The Columbus Blue Jackets have given us a great season, full of franchise records and team firsts. But all the expectations those achievements created are being threatened by a massive scoring slump at exactly the wrong time.
Nationwide Arena was throbbing with emotion Sunday for a CBJ showdown with the Washington Capitals that Jackets partisans hoped would reassure them their team is a worthy challenger for the Stanley Cup.
But after the Capitals 3-2 victory, Blue Jackets faithful are left to confront a much more sobering reality that the team's sudden inability to score goals will end their season quickly in the playoffs.
Columbus is fifth in the NHL in scoring this year, but no matter how head coach John Torotella has stacked the lines recently, the Jackets need a GPS to find the back of the opposing net.
Tortorella has also tinkered with his power-play unit, but no amount of adjusting or tweaking has made a difference.
The Blue Jackets went 0-for-4 with the man advantage at Chicago and 0-for-2 against the Capitals in what proved to be their first three-game losing streak of the season.
That makes them 0-for-19 on the Power Play over their last 10 games.
The loss to Washington means the Jackets have scored 11 goals in their last 7 games, including one in an overtime loss at Carolina on Thursday, one in a loss at Chicago on Friday and 2 in the third period Sunday against the Capitals.
So I'm not confident Columbus will be able to keep pace on Tuesday night against the high-scoring, defending Stanley Cup champion Pittsburgh Penguins.
If the Pens win that game, they'll have a three-point lead on the Blue Jackets in the standings. That's a decent cushion with only three games left in the regular season, which would essentially hand Pittsburgh home-ice advantage in a first-round playoff series against Columbus.
All year long, while the Blue Jackets were setting records for points and wins, the standard of success for this season has always remained winning the first playoff series in franchise history.
But given how things are going now, it's hard to see how Columbus can win such a series against the Penguins unless the Blue Jackets get things straightened out on offense.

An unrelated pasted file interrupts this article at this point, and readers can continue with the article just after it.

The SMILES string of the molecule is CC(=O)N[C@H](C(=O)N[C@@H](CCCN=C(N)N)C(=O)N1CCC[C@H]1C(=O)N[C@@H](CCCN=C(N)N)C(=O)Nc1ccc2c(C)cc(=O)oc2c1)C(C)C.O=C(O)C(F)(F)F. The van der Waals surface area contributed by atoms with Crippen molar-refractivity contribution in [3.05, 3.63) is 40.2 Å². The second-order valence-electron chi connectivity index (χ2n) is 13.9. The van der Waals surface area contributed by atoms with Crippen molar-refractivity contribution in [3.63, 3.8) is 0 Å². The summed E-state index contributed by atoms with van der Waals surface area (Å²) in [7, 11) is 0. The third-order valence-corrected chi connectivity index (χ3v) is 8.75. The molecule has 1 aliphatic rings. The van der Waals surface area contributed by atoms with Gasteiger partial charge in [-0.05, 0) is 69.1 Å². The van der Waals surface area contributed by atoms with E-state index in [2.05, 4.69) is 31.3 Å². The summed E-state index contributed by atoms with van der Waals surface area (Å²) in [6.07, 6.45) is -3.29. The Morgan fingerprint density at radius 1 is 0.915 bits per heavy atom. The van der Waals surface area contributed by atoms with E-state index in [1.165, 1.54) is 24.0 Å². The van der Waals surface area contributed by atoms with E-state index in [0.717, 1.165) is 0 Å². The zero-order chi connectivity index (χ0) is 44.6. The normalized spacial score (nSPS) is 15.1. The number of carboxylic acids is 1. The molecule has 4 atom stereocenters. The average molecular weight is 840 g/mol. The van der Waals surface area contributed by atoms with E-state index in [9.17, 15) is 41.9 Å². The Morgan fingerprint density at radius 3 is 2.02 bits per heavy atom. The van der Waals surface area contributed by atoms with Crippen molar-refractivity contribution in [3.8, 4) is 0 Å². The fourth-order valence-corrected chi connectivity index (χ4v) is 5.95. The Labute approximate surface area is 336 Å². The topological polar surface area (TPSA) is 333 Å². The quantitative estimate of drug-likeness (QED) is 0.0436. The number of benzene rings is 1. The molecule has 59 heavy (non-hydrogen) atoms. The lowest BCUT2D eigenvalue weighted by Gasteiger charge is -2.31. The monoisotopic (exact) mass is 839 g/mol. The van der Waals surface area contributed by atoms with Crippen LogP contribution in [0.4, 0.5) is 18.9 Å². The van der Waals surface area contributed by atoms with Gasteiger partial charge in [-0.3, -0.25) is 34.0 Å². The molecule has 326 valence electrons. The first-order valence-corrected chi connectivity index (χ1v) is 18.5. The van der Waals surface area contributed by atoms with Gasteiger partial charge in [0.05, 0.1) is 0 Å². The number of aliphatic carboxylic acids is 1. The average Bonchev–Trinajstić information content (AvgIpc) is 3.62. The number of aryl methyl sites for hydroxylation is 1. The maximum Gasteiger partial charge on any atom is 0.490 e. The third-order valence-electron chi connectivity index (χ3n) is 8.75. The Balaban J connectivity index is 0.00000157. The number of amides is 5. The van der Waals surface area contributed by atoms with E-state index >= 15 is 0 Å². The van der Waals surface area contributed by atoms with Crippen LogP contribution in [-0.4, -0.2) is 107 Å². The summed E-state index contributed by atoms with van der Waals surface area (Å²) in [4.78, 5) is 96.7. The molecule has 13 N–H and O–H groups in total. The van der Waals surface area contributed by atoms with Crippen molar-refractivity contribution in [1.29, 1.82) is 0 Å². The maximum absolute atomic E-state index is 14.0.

Slumps come and go in a long, 82-game season, of course, so it's entirely possible the Blue Jackets will shake off this scoring malaise and find their footing for the post-season.
Goaltender Sergei Bobrovsky gives Columbus a chance to win every night. And a hot goaltender like Bobrovsky can carry a team a long way in the playoffs.
It's also possible that if the Jackets lose at Pittsburgh and lose their final home game Thursday against Winnipeg, they may sit Bob for the final two games over this coming weekend to make sure he's well-rested for the Pens.
And that may prove down the road to have worked to Columbus advantage.Captain Nick Foligno hopes the Blue Jackets can gain some confidence from taking the long view of their season, not fret over the snapshot of the past two weeks, when things have grown cold in the scoring department.
"We have to understand in here that we're a great team too," Foligno said. "You don't get this many points by fluke. We belong in this company. Now it's going out there and making sure your game is where it needs to be. The games we're playing, the emotional level will be there. So it's making sure you're getting yourself sharp."
The truth is, we just don't know what's going to happen in the playoffs. But I do know this: you absolutely, positively cannot win if you don't score.
So the Blue Jackets better start doing that again. And fast.
College hoops is all about one-and-dones. Or, is it?
North Carolina hasn't had one in a decade. Gonzaga has never had one, but might soon.
So, how crucial are one-and-dones to winning a national championship?
I don't mind viewers calling in rules violations in professional golf, but what happened to Lexi Thompson on Sunday wasn't fair to her.
Did she mis-mark her ball on Saturday? Absolutely.
Did she deserve the four-shot penalty, two for signing an incorrect scorecard and two for mis-marking the ball. Yes, she did.
But the poo-bahs of golf, which obsesses over fairness to the point that its rules are often arcane, shouldn't force a player to perform while thinking one thing and then change the score in mid-round.
I'd favor assessing all penalties from the previous day's round before the start of the next day's round. After that, what happens on the course -- and only what happens on the course -- decides the outcome.
I wish I'd thought of half the stuff on this site, but since I didn't, I'm loading up every time I'm there.